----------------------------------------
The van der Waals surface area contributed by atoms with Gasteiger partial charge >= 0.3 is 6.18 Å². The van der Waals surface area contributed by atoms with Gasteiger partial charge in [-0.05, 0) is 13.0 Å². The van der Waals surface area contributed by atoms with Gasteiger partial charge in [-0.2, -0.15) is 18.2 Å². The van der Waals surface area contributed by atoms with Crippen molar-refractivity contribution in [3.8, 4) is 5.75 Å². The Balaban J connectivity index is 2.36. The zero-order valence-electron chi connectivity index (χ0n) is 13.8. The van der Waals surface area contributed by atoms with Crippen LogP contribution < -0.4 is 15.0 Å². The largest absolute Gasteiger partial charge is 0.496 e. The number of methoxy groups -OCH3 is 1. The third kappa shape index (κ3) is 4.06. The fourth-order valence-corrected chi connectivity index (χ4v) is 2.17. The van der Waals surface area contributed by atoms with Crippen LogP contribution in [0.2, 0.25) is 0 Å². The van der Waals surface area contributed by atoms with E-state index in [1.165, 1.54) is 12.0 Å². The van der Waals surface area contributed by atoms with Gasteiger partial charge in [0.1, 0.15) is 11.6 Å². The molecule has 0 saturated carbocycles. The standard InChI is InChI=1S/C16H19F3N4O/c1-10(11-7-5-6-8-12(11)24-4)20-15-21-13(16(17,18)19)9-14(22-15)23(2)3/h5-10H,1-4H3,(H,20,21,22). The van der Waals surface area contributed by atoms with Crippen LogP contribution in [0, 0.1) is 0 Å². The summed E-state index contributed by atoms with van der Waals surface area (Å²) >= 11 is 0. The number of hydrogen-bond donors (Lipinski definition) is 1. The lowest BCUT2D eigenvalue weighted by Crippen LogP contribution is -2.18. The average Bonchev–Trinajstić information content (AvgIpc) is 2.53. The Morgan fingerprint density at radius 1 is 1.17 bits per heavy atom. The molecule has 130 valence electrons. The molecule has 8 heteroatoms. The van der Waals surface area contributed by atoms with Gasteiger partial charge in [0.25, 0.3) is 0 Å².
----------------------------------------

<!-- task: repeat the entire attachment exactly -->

The van der Waals surface area contributed by atoms with Gasteiger partial charge >= 0.3 is 6.18 Å². The van der Waals surface area contributed by atoms with Gasteiger partial charge in [-0.05, 0) is 13.0 Å². The van der Waals surface area contributed by atoms with Gasteiger partial charge in [-0.2, -0.15) is 18.2 Å². The van der Waals surface area contributed by atoms with Crippen molar-refractivity contribution in [3.8, 4) is 5.75 Å². The Balaban J connectivity index is 2.36. The zero-order valence-electron chi connectivity index (χ0n) is 13.8. The van der Waals surface area contributed by atoms with Crippen LogP contribution < -0.4 is 15.0 Å². The largest absolute Gasteiger partial charge is 0.496 e. The number of methoxy groups -OCH3 is 1. The third kappa shape index (κ3) is 4.06. The fourth-order valence-corrected chi connectivity index (χ4v) is 2.17. The van der Waals surface area contributed by atoms with Crippen LogP contribution in [0.2, 0.25) is 0 Å². The van der Waals surface area contributed by atoms with E-state index in [1.165, 1.54) is 12.0 Å². The van der Waals surface area contributed by atoms with Gasteiger partial charge in [0.1, 0.15) is 11.6 Å². The molecule has 0 saturated carbocycles. The standard InChI is InChI=1S/C16H19F3N4O/c1-10(11-7-5-6-8-12(11)24-4)20-15-21-13(16(17,18)19)9-14(22-15)23(2)3/h5-10H,1-4H3,(H,20,21,22). The van der Waals surface area contributed by atoms with Crippen LogP contribution in [0, 0.1) is 0 Å². The summed E-state index contributed by atoms with van der Waals surface area (Å²) >= 11 is 0. The number of hydrogen-bond donors (Lipinski definition) is 1. The lowest BCUT2D eigenvalue weighted by Crippen LogP contribution is -2.18. The average Bonchev–Trinajstić information content (AvgIpc) is 2.53. The Morgan fingerprint density at radius 1 is 1.17 bits per heavy atom. The molecule has 130 valence electrons. The molecule has 8 heteroatoms. The van der Waals surface area contributed by atoms with Gasteiger partial charge in [0.25, 0.3) is 0 Å².